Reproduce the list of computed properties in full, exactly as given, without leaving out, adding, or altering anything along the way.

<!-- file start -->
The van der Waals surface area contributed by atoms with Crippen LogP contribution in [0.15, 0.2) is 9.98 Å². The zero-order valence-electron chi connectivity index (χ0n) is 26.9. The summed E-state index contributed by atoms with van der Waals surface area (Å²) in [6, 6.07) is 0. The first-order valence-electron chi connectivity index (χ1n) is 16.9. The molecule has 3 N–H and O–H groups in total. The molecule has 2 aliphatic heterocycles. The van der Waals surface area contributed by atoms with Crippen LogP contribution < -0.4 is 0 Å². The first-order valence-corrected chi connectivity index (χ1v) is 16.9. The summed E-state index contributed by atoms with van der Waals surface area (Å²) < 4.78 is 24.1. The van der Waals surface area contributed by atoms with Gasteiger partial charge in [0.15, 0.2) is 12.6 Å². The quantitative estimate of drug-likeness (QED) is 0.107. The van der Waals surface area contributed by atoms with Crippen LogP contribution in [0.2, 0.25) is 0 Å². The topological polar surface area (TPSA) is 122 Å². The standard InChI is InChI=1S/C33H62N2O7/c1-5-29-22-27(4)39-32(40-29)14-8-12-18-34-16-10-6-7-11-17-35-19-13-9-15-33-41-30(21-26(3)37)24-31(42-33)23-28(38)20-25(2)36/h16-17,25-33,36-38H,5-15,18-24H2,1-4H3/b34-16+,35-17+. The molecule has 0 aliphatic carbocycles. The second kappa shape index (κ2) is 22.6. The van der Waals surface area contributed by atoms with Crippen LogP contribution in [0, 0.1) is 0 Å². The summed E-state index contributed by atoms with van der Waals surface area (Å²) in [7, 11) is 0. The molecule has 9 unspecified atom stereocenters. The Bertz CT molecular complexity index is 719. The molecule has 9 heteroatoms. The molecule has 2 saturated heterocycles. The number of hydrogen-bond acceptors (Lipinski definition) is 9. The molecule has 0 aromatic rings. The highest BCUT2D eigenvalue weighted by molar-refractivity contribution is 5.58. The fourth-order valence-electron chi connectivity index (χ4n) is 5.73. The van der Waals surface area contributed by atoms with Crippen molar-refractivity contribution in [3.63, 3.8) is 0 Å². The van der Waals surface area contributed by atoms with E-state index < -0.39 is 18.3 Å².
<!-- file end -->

The van der Waals surface area contributed by atoms with Crippen LogP contribution in [0.15, 0.2) is 9.98 Å². The zero-order valence-electron chi connectivity index (χ0n) is 26.9. The summed E-state index contributed by atoms with van der Waals surface area (Å²) in [6, 6.07) is 0. The first-order valence-electron chi connectivity index (χ1n) is 16.9. The molecule has 3 N–H and O–H groups in total. The molecule has 2 aliphatic heterocycles. The van der Waals surface area contributed by atoms with Crippen LogP contribution < -0.4 is 0 Å². The first-order valence-corrected chi connectivity index (χ1v) is 16.9. The summed E-state index contributed by atoms with van der Waals surface area (Å²) < 4.78 is 24.1. The van der Waals surface area contributed by atoms with Gasteiger partial charge in [0.15, 0.2) is 12.6 Å². The quantitative estimate of drug-likeness (QED) is 0.107. The van der Waals surface area contributed by atoms with Crippen LogP contribution in [0.2, 0.25) is 0 Å². The topological polar surface area (TPSA) is 122 Å². The standard InChI is InChI=1S/C33H62N2O7/c1-5-29-22-27(4)39-32(40-29)14-8-12-18-34-16-10-6-7-11-17-35-19-13-9-15-33-41-30(21-26(3)37)24-31(42-33)23-28(38)20-25(2)36/h16-17,25-33,36-38H,5-15,18-24H2,1-4H3/b34-16+,35-17+. The molecule has 0 aliphatic carbocycles. The second kappa shape index (κ2) is 22.6. The van der Waals surface area contributed by atoms with Crippen LogP contribution in [0, 0.1) is 0 Å². The summed E-state index contributed by atoms with van der Waals surface area (Å²) in [7, 11) is 0. The molecule has 9 unspecified atom stereocenters. The Bertz CT molecular complexity index is 719. The molecule has 9 heteroatoms. The molecule has 2 saturated heterocycles. The number of hydrogen-bond acceptors (Lipinski definition) is 9. The molecule has 0 aromatic rings. The highest BCUT2D eigenvalue weighted by molar-refractivity contribution is 5.58. The fourth-order valence-electron chi connectivity index (χ4n) is 5.73. The van der Waals surface area contributed by atoms with Crippen molar-refractivity contribution in [3.63, 3.8) is 0 Å². The van der Waals surface area contributed by atoms with E-state index < -0.39 is 18.3 Å².